The idea of having some kind of on-line event where we could ask questions or such is a neat idea. I must admit I am not sure how much I would interact in this.

Really, I think that most crunchers are a fairly simple group that are easy to please. Communication is probably the most important aspect. Well, that and having WUs to crunch.

The idea of having our name added to a scientific paper is nice but a $10,000 prize would be better :)
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Message 417 - Posted: 26 Jun 2007, 2:10:24 UTC

Personally, the more information the better in my opinion, so I'd love to read more about the project's aims and aspirations.

I also enjoy seeing project administrators interact with the community.

I have some background in astronomy and astrophysics, so it's always good to catch up somewhat.

Bok
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Message 418 - Posted: 26 Jun 2007, 3:33:32 UTC

Adding to Acemfrog...

Documentation is good. Simple explanations can be hard to write, especially when dealing with a highly mathematical/technical topic like cosmology.

It would be nice to have one page that has the basics. Who, what, why and how (in laymens terms). It would be nice to either has a page with more detailed information or links to *good* sites.

Learning styles differ for different people. For some people, reading things works best. For others, pictures help. For still others, interactive things help. One thing that helped me understand how the twin paradox works was an interactive site where you could manipulate various parameters and see how the twins aged (I wish I could remember the URL of the site).

This is all ambitious. But you did ask :)
Kathryn :o)
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Message 419 - Posted: 26 Jun 2007, 4:13:53 UTC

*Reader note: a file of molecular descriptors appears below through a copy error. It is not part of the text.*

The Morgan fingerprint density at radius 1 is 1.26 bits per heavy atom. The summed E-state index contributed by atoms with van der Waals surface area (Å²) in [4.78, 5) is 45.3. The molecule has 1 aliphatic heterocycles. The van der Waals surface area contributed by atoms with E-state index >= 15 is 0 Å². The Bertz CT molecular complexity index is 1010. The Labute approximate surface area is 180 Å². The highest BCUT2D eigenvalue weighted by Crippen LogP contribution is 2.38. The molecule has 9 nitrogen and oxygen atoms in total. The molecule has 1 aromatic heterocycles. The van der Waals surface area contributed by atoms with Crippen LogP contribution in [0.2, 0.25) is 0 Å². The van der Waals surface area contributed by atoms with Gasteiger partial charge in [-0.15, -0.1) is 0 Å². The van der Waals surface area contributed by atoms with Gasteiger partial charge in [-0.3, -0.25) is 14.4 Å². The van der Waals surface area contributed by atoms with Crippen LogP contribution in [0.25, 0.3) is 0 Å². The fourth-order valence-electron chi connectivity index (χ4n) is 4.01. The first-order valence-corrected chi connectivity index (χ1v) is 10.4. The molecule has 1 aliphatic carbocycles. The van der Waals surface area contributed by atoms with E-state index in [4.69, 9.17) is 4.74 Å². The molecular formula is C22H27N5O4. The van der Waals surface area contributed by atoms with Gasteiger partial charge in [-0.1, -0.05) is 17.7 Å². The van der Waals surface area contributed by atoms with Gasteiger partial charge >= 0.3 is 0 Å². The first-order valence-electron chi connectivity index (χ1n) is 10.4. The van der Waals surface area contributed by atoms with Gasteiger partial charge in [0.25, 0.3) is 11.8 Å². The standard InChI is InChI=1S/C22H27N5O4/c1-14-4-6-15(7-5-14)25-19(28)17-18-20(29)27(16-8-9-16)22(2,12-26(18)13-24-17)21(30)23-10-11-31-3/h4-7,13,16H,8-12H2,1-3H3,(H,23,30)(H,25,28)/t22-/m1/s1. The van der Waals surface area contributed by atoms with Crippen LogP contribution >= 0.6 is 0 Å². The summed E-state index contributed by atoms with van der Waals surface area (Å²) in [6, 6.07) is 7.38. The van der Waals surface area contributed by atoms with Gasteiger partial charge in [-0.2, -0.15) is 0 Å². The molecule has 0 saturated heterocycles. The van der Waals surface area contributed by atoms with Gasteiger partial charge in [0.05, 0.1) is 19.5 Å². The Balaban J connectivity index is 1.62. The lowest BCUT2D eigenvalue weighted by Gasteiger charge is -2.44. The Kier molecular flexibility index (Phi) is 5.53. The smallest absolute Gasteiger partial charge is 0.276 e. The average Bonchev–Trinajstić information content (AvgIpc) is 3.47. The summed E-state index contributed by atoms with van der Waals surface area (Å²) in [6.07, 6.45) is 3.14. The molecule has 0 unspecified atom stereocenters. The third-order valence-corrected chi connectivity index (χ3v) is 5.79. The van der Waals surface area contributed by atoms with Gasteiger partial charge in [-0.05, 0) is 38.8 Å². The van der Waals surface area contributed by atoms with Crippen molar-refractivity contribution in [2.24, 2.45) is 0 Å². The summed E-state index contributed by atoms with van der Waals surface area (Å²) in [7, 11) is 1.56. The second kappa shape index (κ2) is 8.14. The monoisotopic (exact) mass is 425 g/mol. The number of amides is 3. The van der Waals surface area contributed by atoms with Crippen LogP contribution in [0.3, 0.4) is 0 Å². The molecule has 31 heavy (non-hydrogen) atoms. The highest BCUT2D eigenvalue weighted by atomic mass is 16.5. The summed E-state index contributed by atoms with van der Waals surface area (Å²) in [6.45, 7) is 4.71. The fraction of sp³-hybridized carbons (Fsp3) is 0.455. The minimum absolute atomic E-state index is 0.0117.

I believe that S@H also has open that the crunchers that find the first proven ET signal can get their names published in the discovery article. I believe that Prime Grid also does something where those that actually find primes are given a brief notice on the web site (not quite certain I am remembering this correctly). So all in all, not a bad idea.

The better the information about the science behind the project, the happier most of the crunchers appear to be. Some are just confused by the extra information, but in general, they appreciate it even if they can't quite understand it.


BOINC WIKI
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Message 421 - Posted: 26 Jun 2007, 7:23:55 UTC

I would be very interested in some articles about the science being done here, as it interests me. Usually, I try to get a basic understanding of the project I run, so a "lite" description together with a more in-depth one for those interested, would be great.
Also, it would be nice to get a face on the people behind the project. I know Docking@home has this, and probably other projects too.

About the price idea, of course it would be nice to get your name on the research paper, but is it really fair? You are the people doing the hard work and who should be acknowledged, not necesarily us. I think a C@H mug would be more appreciated - mugs are always good! :-D
How about sending out a mug every 3 months or so, to the one having crunched the best model?
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Message 422 - Posted: 26 Jun 2007, 7:32:40 UTC

For me, your letter brought me to this project. I´m very intrested in science, espacally physics as an upcoming student of this sciencefield. And so I enjoy reading such articels. Please give us more of it. ;)
The prize is an extra to motivate the participants more, no bad idea in my eyes.

MfG